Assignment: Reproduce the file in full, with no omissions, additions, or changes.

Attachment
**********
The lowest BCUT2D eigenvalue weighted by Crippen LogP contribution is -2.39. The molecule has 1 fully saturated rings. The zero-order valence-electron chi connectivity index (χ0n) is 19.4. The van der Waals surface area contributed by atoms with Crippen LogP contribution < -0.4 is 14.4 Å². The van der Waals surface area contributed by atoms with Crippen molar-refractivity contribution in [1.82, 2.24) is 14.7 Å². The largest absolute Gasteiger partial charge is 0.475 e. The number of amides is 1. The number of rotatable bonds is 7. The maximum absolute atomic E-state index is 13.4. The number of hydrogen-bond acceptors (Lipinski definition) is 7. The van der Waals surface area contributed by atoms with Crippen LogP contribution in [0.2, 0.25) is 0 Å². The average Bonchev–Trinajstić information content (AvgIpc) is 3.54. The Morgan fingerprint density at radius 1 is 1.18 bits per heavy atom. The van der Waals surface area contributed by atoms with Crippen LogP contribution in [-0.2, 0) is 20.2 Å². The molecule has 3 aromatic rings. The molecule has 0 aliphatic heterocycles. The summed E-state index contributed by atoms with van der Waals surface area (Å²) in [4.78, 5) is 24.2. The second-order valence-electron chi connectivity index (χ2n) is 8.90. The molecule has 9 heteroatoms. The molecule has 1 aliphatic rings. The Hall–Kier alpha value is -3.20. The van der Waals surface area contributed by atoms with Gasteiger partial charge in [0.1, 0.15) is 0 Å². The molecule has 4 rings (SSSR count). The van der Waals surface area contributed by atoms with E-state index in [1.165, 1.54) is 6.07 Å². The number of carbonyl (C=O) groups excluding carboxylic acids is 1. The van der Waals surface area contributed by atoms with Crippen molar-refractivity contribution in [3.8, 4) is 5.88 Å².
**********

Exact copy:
The lowest BCUT2D eigenvalue weighted by Crippen LogP contribution is -2.39. The molecule has 1 fully saturated rings. The zero-order valence-electron chi connectivity index (χ0n) is 19.4. The van der Waals surface area contributed by atoms with Crippen LogP contribution < -0.4 is 14.4 Å². The van der Waals surface area contributed by atoms with Crippen molar-refractivity contribution in [1.82, 2.24) is 14.7 Å². The largest absolute Gasteiger partial charge is 0.475 e. The number of amides is 1. The number of rotatable bonds is 7. The maximum absolute atomic E-state index is 13.4. The number of hydrogen-bond acceptors (Lipinski definition) is 7. The van der Waals surface area contributed by atoms with Crippen LogP contribution in [0.2, 0.25) is 0 Å². The average Bonchev–Trinajstić information content (AvgIpc) is 3.54. The Morgan fingerprint density at radius 1 is 1.18 bits per heavy atom. The van der Waals surface area contributed by atoms with Crippen LogP contribution in [-0.2, 0) is 20.2 Å². The molecule has 3 aromatic rings. The molecule has 0 aliphatic heterocycles. The summed E-state index contributed by atoms with van der Waals surface area (Å²) in [4.78, 5) is 24.2. The second-order valence-electron chi connectivity index (χ2n) is 8.90. The molecule has 9 heteroatoms. The molecule has 1 aliphatic rings. The Hall–Kier alpha value is -3.20. The van der Waals surface area contributed by atoms with Gasteiger partial charge in [0.1, 0.15) is 0 Å². The molecule has 4 rings (SSSR count). The van der Waals surface area contributed by atoms with E-state index in [1.165, 1.54) is 6.07 Å². The number of carbonyl (C=O) groups excluding carboxylic acids is 1. The van der Waals surface area contributed by atoms with Crippen molar-refractivity contribution in [3.8, 4) is 5.88 Å².